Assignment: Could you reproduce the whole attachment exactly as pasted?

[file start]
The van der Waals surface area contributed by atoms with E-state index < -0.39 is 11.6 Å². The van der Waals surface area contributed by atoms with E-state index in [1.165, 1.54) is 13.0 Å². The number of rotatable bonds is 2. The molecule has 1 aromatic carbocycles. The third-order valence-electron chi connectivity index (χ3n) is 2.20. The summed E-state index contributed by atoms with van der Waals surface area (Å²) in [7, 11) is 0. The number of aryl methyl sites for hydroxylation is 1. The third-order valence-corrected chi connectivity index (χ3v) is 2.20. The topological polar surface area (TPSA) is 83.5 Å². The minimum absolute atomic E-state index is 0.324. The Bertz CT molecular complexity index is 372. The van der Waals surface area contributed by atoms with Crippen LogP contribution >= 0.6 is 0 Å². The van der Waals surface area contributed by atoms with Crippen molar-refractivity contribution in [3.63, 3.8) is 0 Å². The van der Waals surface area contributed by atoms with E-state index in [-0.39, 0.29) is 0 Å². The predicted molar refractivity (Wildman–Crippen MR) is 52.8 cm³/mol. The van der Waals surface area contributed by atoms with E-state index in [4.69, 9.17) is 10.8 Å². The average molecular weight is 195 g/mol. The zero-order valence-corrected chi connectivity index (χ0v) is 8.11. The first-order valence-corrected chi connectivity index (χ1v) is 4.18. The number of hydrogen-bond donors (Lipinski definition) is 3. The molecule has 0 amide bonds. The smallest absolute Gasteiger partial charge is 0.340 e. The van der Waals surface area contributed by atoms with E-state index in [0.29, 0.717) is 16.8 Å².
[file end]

The van der Waals surface area contributed by atoms with E-state index < -0.39 is 11.6 Å². The van der Waals surface area contributed by atoms with E-state index in [1.165, 1.54) is 13.0 Å². The number of rotatable bonds is 2. The molecule has 1 aromatic carbocycles. The third-order valence-electron chi connectivity index (χ3n) is 2.20. The summed E-state index contributed by atoms with van der Waals surface area (Å²) in [7, 11) is 0. The number of aryl methyl sites for hydroxylation is 1. The third-order valence-corrected chi connectivity index (χ3v) is 2.20. The topological polar surface area (TPSA) is 83.5 Å². The minimum absolute atomic E-state index is 0.324. The Bertz CT molecular complexity index is 372. The van der Waals surface area contributed by atoms with Crippen LogP contribution >= 0.6 is 0 Å². The van der Waals surface area contributed by atoms with Crippen molar-refractivity contribution in [3.63, 3.8) is 0 Å². The van der Waals surface area contributed by atoms with E-state index in [-0.39, 0.29) is 0 Å². The predicted molar refractivity (Wildman–Crippen MR) is 52.8 cm³/mol. The van der Waals surface area contributed by atoms with E-state index in [4.69, 9.17) is 10.8 Å². The average molecular weight is 195 g/mol. The zero-order valence-corrected chi connectivity index (χ0v) is 8.11. The first-order valence-corrected chi connectivity index (χ1v) is 4.18. The number of hydrogen-bond donors (Lipinski definition) is 3. The molecule has 0 amide bonds. The smallest absolute Gasteiger partial charge is 0.340 e. The van der Waals surface area contributed by atoms with E-state index in [0.29, 0.717) is 16.8 Å².